Site Principal Investigator: April D. Kimmel, Ph.D.
Funding Source: National Institutes of Health: National Cancer Institute, National Institute of Allergy and Infectious Diseases, Eunice Kennedy Shriver National Institute of Child Health and Human Development, and National Institute on Drug Abuse.
Elimination of HIV infection as a cause of human illness and death, and achieving "zero HIV transmission" have been embraced by the AIDS research and treatment communities as achievable. As HIV care and treatment programs are implemented throughout Africa, critical advances in research and policy are needed, so that care and treatment resources can be deployed to optimal benefit: decreasing both new HIV transmissions and HIV-related morbidity and mortality. Among the most important challenges to maximizing the public health benefits of HIV care and treatment programs are late diagnosis of HIV-infection, low rates of linkage to care, and high rates of late ART initiation which in turn ar associated with high rates of mortality, more costly clinical management and continued HIV transmission. In addition there remain unanswered clinical questions for persons living with HIV (PLWH) even with optimal ART. For PLWH in SubSaharan Africa (SSA), ART has been highly effective in decreasing HIV-related morbidity (and mortality), but the association of HIV with metabolic diseases and other conditions of aging (e.g. cancers), and the impact of under- or over-nutrition are not well defined. Newly funded as CA-IeDEA four years ago, we have built a new Central Africa IeDEA (CA- IeDEA), and have 1.) Compiled and managed secondary source patient-level data on ~52,000 patients through both extraction from existing electronic data and new on-the-ground systems for efficient capture of clinical data in low-resource clinical settings; 2.) Been highly productive scientifically with >20 publications even while data collection was in development, and 3.) have continued to foster African leadership and build local research capacity. We propose now to increase the database modestly (to ~80,000 patients) to increase the representativeness of HIV in the region geographically and in service delivery strategies and success and to expand our implementation science approaches to optimize short- and long-term HIV care outcomes both in Central Africa and globally, continue to investigate epidemiologic questions with clinical impact, with a focus on the comorbidities of aging and women's reproductive health.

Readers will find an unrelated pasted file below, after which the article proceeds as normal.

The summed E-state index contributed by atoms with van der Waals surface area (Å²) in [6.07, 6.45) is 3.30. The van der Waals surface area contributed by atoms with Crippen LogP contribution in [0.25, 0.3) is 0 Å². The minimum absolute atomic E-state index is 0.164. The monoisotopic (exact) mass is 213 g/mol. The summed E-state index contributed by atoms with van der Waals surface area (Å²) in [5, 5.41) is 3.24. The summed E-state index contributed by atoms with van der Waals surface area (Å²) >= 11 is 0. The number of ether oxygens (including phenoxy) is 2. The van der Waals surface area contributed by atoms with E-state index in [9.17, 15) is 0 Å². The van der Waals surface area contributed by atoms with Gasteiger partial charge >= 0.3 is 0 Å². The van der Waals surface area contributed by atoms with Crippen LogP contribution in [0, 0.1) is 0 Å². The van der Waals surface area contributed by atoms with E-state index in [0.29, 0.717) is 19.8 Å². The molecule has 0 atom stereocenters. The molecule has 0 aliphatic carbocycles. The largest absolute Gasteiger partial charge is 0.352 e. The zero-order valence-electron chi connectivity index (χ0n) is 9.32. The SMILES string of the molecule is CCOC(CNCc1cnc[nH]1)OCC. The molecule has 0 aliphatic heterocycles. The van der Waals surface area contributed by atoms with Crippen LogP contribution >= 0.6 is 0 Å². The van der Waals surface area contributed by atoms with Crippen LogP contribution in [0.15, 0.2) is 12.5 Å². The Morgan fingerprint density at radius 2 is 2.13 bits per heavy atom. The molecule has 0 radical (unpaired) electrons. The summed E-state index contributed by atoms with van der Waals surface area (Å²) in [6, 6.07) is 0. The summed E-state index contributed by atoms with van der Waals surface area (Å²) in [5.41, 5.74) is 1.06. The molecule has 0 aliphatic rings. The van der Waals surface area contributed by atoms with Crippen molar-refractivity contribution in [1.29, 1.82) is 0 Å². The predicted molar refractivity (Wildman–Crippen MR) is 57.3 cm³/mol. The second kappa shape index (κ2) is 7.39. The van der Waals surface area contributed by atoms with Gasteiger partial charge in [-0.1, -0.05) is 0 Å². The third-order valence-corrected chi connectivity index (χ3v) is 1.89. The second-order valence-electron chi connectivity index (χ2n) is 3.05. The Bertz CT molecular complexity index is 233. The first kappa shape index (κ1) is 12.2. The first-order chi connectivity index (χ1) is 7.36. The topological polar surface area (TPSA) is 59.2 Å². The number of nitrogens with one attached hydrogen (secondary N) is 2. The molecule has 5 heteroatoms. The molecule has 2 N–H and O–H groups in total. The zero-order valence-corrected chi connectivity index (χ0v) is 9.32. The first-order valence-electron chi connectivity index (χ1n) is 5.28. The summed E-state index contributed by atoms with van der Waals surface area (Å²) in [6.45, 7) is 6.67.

Principal Investigator: April D. Kimmel, Ph.D.
Funding Source: National Institute on Minority Health and Health Disparities
While clinical care for HIV has made tremendous advances, the majority of persons living with HIV in the US do not receive the evidence-based care that will allow them to fully extend life and improve health. Lack of effective HIV care is particularly problematic in the Southern region, the epicenter of the US HIV epidemic and where poverty, uninsurance, rurality, and a constrained health workforce further threaten effective care. Research suggests that system-level factors, or the structural and policy-related aspects of health care delivery, have the potential to improve quality of care and health outcomes. But little is known about their role in the context of HIV care delivery, quality of care, and health outcomes. The proposed research will study how two modifiable system-level factors—geographic accessibility to care and physician payment policies—affect quality of HIV care and population outcomes, including new HIV infections, along the HIV care continuum in the US South. Because racial and ethnic minorities face increased barriers to HIV care, we pay special attention to how these system-level factors may contribute to disparities in quality of HIV care and population outcomes along the HIV care continuum. The research involves developing a novel database that combines multiple data sources, including Medicaid administrative claims files, HIV surveillance data, and county and state characteristics from national datasets. Our approach will rely on state-of-the-art spatial network analysis and data visualization (mapping), statistical tests using econometric methods, and systems science forecasting techniques that have been used to study quality of care and population health outcomes. The work moves beyond examination of core quality of HIV care measures to include HIV-related preventive care measures that collectively are critical to reducing HIV morbidity and mortality. In investigating these factors, the study will answer a number of important questions. How do geographic accessibility, measured in travel time to receive care, and physician payment for services affect quality of HIV care in the South? Are these effects different among racial and ethnic minorities? Do improvements in geographic accessibility or increased physician payments reduce new HIV infections and racial and ethnic disparities along the HIV care continuum? The proposed study will address these questions and others. By quantifying the role of system-level factors in quality of HIV care and population health along the HIV care continuum, as well as understanding disparities in these effects, the research will provide valuable information to state and federal policy makers who seek to address systemic challenges to effective HIV care, efficiently allocate scarce resources, and improve public health.